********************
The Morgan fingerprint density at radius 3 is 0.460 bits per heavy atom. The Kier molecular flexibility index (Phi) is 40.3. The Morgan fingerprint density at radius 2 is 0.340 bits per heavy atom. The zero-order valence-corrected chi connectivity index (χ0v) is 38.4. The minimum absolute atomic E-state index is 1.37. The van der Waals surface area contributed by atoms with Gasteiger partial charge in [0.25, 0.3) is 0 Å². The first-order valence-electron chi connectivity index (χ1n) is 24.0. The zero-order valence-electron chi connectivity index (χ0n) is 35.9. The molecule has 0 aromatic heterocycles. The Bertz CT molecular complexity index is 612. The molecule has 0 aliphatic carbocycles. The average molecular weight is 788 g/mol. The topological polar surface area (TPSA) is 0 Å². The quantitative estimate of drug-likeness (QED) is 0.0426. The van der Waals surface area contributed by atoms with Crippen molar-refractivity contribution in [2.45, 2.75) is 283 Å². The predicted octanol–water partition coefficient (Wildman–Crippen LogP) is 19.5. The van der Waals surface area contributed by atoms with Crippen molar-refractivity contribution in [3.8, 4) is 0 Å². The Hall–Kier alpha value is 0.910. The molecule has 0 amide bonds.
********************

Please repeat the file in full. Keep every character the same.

The Morgan fingerprint density at radius 3 is 0.460 bits per heavy atom. The Kier molecular flexibility index (Phi) is 40.3. The Morgan fingerprint density at radius 2 is 0.340 bits per heavy atom. The zero-order valence-corrected chi connectivity index (χ0v) is 38.4. The minimum absolute atomic E-state index is 1.37. The van der Waals surface area contributed by atoms with Gasteiger partial charge in [0.25, 0.3) is 0 Å². The first-order valence-electron chi connectivity index (χ1n) is 24.0. The zero-order valence-electron chi connectivity index (χ0n) is 35.9. The molecule has 0 aromatic heterocycles. The Bertz CT molecular complexity index is 612. The molecule has 0 aliphatic carbocycles. The average molecular weight is 788 g/mol. The topological polar surface area (TPSA) is 0 Å². The quantitative estimate of drug-likeness (QED) is 0.0426. The van der Waals surface area contributed by atoms with Crippen molar-refractivity contribution in [2.45, 2.75) is 283 Å². The predicted octanol–water partition coefficient (Wildman–Crippen LogP) is 19.5. The van der Waals surface area contributed by atoms with Crippen molar-refractivity contribution in [3.8, 4) is 0 Å². The Hall–Kier alpha value is 0.910. The molecule has 0 amide bonds.